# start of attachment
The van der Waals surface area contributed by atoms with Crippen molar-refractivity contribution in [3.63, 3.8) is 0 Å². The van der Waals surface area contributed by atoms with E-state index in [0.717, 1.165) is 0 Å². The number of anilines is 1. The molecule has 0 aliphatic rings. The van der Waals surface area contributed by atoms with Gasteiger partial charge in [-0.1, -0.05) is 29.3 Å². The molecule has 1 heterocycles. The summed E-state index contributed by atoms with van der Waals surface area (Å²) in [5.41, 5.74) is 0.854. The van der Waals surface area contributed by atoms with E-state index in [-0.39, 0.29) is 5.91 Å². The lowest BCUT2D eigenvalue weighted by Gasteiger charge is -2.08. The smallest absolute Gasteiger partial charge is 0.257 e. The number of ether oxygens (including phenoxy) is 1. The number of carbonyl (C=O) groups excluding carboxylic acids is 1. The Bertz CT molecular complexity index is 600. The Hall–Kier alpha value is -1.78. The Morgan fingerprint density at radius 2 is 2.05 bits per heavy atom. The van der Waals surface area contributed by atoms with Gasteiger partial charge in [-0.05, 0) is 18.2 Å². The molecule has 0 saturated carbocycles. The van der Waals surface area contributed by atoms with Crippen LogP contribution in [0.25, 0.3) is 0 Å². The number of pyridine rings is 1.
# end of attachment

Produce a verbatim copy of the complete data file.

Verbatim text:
The van der Waals surface area contributed by atoms with Crippen molar-refractivity contribution in [3.63, 3.8) is 0 Å². The van der Waals surface area contributed by atoms with E-state index in [0.717, 1.165) is 0 Å². The number of anilines is 1. The molecule has 0 aliphatic rings. The van der Waals surface area contributed by atoms with Gasteiger partial charge in [-0.1, -0.05) is 29.3 Å². The molecule has 1 heterocycles. The summed E-state index contributed by atoms with van der Waals surface area (Å²) in [5.41, 5.74) is 0.854. The van der Waals surface area contributed by atoms with E-state index in [-0.39, 0.29) is 5.91 Å². The lowest BCUT2D eigenvalue weighted by Gasteiger charge is -2.08. The smallest absolute Gasteiger partial charge is 0.257 e. The number of ether oxygens (including phenoxy) is 1. The number of carbonyl (C=O) groups excluding carboxylic acids is 1. The Bertz CT molecular complexity index is 600. The Hall–Kier alpha value is -1.78. The Morgan fingerprint density at radius 2 is 2.05 bits per heavy atom. The van der Waals surface area contributed by atoms with Gasteiger partial charge in [-0.05, 0) is 18.2 Å². The molecule has 0 saturated carbocycles. The van der Waals surface area contributed by atoms with Crippen LogP contribution in [0.25, 0.3) is 0 Å². The number of pyridine rings is 1.